Navigating bond market challenges


by Clive Tompkins

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Transcription of Finance News Network Interview with Antares Income Fund Portfolio Manager, Tano Pelosi
Lelde Smits:Hello I’m Lelde Smits for the Finance News Network and joining me from Antares Fixed Income is Portfolio Manager, Tano Pelosi. Tano, welcome back to FNN.
Tano Pelosi: Thank you, it’s great to be here.
Lelde Smits: Antares cover the spectrum of domestic fixed income markets. How have the Funds been performing this year, and what have been the drivers behind that performance?
Tano Pelosi: The Funds have actually performed quite strongly this year, particularly in a relative sense against the peer group. Certainly, long positioning in credit has certainly helped excess returns, particularly with a roll down and carry. And unlike previous episodes where yields have pushed up, the credit has been fairly resilient.
Lelde Smits: What do you think are the key challenges currently facing bond investors?
Tano Pelosi: We think there are three factors, three key challenges. Firstly there’s an interplay between structural factors and cyclical drivers. And what I mean by that, there is circular forces that are interplaying with the current cycle that are impacting on growth and inflation, in ways that are not particularly well understood by the market.
The second is, at what point do investors start to unwind QE (quantitative easing) trades, trades that have built up over the last six and seven years, as central banks have engaged in quantitative easing. And the third is essentially, we’re at rock bottom yields here with respect to bonds, and there is a high probability that returns will be negative going forward. So what role does bond investing play going forward?
Lelde Smits: Bond markets globally have seen a dramatic selloff over the last month, some even fear we may be at the beginning of a major bond rout. What factors in your view are responsible for the recent bond selloff?
Tano Pelosi: I think the bond rout, or at least the bond selloff has more to do with two or three factors, such as fading deflation risks, particularly as ore prices have rebounded of late; some evidence that the European economy is starting to get on more solid footings. I think positioning with respect to investing, with bond investing, has been squared up, particularly after a long period of duration build up.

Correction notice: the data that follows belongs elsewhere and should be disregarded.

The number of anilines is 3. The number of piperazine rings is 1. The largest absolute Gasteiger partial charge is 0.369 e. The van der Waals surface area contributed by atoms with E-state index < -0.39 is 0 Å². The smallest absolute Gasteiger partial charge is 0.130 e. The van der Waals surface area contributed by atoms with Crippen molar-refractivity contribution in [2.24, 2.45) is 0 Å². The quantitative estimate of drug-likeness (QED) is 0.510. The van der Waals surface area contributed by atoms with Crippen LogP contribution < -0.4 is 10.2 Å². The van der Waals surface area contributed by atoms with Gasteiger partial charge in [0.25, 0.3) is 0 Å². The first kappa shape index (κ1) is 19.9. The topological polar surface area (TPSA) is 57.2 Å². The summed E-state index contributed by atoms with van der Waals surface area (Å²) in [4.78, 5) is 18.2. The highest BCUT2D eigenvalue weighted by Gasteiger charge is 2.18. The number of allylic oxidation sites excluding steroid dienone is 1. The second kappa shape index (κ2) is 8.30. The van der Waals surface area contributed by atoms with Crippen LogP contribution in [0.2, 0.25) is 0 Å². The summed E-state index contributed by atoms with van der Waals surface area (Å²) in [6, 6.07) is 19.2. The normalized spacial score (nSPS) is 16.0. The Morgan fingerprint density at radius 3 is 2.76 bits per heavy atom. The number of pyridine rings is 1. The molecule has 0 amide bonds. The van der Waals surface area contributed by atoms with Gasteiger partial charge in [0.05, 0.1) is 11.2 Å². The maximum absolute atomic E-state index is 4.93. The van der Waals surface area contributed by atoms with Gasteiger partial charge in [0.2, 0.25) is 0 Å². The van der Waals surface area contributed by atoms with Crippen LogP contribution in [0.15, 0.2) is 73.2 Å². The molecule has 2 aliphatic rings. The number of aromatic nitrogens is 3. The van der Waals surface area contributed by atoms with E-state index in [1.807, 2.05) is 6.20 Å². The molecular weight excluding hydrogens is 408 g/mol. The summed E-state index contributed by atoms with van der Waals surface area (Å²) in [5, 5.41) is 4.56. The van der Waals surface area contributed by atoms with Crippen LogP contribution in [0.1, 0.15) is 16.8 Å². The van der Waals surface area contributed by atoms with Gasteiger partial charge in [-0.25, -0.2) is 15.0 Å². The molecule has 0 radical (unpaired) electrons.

And thirdly, there’s a growing recognition that bond returns are likely to see a period of negative returns, by virtue of the fact we’ve had a great stellar performance. Internal rate returns have been driven down and yields are now at rock bottom levels.
Lelde Smits: What do you see as the key risks for rates going forward?
Tano Pelosi: There’re two, basically The Fed and market positioning. One is a little harder to determine than the other. And by that I meanit’s a little bit hard to gauge, to what extent long duration has been built up over the last five/six years, as a result of QE trades. But we can get a better guide or gauge on when The Fed will engage a lift off, with rates. But what’s not so clear is how the bond market react, will react, once we have lift-off in rates.
Lelde Smits: When do you believe the US Federal Reserve is most likely to lift rates?
Tano Pelosi: When they’re likely to lift rates and when they should, I would argue, is probably not the same thing. I think they generally acknowledge that rates are highly accommodative and by any measure, any tailor rule model,would suggest that rates are very accommodative. Even to the point where they probably should be closer to one per cent, rather than zero. So that as a backdrop, would suggest that they should move rates sooner than later, just given the starting point.
So I think the data continues to be quite weak. But the starting point with respect to rates is so, so compelling for them to lift rates soon, that we would suggest it’s going to be in the next two or three months.
Lelde Smits: What is your assessment of the current state of inflation?
Tano Pelosi: I think it’s true to say we’ve been on a rollercoaster ride with respect to inflation, shifting and oscillating between deflation risks and inflation risks. But all along, we’ve thought the risks have been binary. The economies globally are still vulnerable to external shocks, hence the deflation risks. But central banks are acting in a way that is encouraging inflation risk, reflating so to speak.
Lelde Smits: Finally Tano, earlier you touched on the more challenged nature of future bond returns. How do you think investors should view the risks surrounding future bond returns?
Tano Pelosi: Bonds still play a pivotal roll in portfolios, in the sense that they cover-off on some of the binary risks I touched on earlier, particularly if we’re not out of the woods with respect to deflation. Historically, bonds have performed tremendously in deflation periods.
Lelde Smits: Tano Pelosi, thank you for the update from Antares Fixed Income.
Tano Pelosi: It’s a pleasure.